Looking back, I think that both the pot smoking wave of the 1960s and the antismoking wave of the 1990s were both driven by fashion. It was fashionable in the 1960s to smoke pot and grow your hair long and wear beads and bell-bottoms. And it was also fashionable in the 1990s to ban smoking in your own home, and become a vegetarian. Maybe if you were really ahead of the game in the 1990s, you’d also start fashionably believing in Anthropogenic Global Warming. It showed that you were one of the cool kids.

In the 1960s I was fashion-conscious, and doing the fashionable thing. But by the 1990s I was doing the unfashionable thing. And in the process I’d switched from arts to sciences. And from left to right.

And maybe that’s the essential difference between left and right: the left is fashionable, and the right is unfashionable. The left is new, and the right is old.  The left is the future, and the right is the past. Being “with it” means staying fashionable. And staying fashionable is a full time job, if you want to avoid being caught wearing last year’s shoes/trousers/jackets/ties.

Maybe Marx and Lenin were the “in” thing in the late 19th and early 20th century? You had to have read them if you were to stay abreast of the current fashion. You had to have Das Kapital open on your kitchen table, full of bookmarks, for your friends to go “Wow! Cool!” By the 1960s, it was Marcuse you were supposed to read. It didn’t matter if it was unreadable. You just had to look like you’d been reading it. Fashion is all about appearances, never substance.

Maybe everything is fashion. Communism. Smoking. Antismoking. Environmentalism. Global warming. The EU.

And maybe when Michael Bloomberg banned smoking in New York City it was simply a fashion statement by him, to make himself and NYC fashion leaders, and take the initiative away from the west coast.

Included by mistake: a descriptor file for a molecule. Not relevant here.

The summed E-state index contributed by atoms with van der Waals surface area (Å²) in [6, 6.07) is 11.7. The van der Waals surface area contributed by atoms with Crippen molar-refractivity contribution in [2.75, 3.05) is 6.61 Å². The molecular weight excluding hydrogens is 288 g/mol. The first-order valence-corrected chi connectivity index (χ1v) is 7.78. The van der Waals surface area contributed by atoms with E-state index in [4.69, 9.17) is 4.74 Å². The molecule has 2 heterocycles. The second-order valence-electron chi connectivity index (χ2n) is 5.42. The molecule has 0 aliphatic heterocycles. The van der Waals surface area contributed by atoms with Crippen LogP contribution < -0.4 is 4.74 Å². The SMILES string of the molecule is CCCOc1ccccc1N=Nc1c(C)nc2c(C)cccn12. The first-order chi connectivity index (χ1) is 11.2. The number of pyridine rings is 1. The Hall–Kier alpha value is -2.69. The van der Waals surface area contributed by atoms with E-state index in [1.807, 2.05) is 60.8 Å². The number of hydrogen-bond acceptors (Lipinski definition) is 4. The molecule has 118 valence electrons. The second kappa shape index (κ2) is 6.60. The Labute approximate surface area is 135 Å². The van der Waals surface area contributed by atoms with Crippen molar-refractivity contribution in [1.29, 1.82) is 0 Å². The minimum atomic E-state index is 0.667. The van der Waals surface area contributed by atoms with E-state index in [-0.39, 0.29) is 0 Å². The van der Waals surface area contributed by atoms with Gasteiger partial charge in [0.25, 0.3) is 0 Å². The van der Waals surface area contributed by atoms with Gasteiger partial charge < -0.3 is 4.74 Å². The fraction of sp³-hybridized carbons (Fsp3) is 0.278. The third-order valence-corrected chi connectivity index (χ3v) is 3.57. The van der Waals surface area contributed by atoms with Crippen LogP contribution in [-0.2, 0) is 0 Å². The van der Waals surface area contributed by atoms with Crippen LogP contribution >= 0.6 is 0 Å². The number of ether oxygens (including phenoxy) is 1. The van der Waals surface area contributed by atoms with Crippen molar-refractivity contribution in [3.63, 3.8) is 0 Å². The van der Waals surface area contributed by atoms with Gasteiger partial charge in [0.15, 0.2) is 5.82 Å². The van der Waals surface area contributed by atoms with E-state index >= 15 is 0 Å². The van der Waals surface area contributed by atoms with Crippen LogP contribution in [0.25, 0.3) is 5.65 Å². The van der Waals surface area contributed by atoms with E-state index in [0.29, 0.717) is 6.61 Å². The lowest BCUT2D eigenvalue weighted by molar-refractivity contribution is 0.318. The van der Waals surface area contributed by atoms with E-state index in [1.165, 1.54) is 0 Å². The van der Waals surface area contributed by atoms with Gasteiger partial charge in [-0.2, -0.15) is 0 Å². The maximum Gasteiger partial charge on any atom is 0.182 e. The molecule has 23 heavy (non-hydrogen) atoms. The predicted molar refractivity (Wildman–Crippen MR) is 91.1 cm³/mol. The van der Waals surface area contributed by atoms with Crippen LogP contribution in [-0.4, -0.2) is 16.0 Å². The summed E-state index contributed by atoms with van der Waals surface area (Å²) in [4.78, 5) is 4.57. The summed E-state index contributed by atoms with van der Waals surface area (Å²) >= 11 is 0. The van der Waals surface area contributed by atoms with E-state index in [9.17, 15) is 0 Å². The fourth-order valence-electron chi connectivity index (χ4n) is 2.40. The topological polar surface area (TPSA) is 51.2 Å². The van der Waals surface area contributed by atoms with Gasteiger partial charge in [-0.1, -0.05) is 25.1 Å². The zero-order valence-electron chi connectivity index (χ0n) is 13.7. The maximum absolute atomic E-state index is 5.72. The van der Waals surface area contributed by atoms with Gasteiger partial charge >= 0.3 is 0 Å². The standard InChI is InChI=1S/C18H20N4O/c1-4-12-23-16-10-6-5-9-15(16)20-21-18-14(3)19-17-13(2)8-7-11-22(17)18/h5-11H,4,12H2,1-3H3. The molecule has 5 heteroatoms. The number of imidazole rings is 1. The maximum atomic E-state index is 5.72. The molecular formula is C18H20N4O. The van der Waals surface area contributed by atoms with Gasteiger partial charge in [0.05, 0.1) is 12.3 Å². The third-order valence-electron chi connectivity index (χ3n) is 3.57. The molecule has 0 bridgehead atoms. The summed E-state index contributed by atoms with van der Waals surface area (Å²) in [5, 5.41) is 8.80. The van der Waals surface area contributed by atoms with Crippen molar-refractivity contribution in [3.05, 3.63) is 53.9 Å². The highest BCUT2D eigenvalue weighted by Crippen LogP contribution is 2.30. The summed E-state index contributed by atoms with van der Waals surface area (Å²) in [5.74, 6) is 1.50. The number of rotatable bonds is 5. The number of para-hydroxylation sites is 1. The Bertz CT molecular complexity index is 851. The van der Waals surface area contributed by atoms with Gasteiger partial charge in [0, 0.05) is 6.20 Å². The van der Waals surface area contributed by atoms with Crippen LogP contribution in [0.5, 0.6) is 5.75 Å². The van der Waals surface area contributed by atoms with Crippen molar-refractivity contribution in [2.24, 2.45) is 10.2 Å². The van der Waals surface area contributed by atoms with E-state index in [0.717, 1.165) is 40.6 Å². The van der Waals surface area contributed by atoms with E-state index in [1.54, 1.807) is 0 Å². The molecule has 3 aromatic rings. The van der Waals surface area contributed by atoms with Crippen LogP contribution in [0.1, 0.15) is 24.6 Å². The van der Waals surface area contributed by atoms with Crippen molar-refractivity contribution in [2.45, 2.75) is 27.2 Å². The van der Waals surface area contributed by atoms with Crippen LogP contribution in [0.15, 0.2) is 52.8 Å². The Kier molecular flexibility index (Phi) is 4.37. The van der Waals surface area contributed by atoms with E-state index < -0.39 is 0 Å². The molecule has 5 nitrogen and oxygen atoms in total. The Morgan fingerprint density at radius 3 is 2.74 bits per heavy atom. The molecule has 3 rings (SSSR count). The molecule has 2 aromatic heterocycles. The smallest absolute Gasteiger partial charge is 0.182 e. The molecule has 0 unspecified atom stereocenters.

And Donald Trump is so very unfashionable. It’s so uncool to write your name in big letters on the buildings you erect. And always wear suits and ties. Or red baseball caps with “Make America Great Again” written on them. And sport orange hair. Who is this dork? How the hell did he get elected? Why is he still there in the White House?

If you’re someone like Hillary Clinton, you’re always having to keep up with the latest political fashion. She was an early opinion leader with the antismoking fashion. And (unlike Britain’s David Cameron) a late follower with the same-sex-marriage fad.

I found myself wondering this morning whether paedophilia and rape are also just The Latest Fashion. Hillary Clinton seems to have turned a blind eye to Bill’s rapes (he has numerous accusers, including Juanita Broaddrick. There’s even a whole Wikipedia entry devoted to allegations of sexual misconduct). What if Harvey Weinstein has been doing what everybody does, out on the progressive left? You don’t woo the ladies any more: you just tear the clothes straight off them.

If antismoking is a fashion, then one day it’ll become yesterday’s fashion. And it’ll become as unfashionable as it once was fashionable. One day the opinion leaders will start to row back on it all, and there’ll be a rush to follow suit. And, not wanting to be left out, Hillary Clinton and Michael Bloomberg will declare that they always liked the scent of good Havana cigars.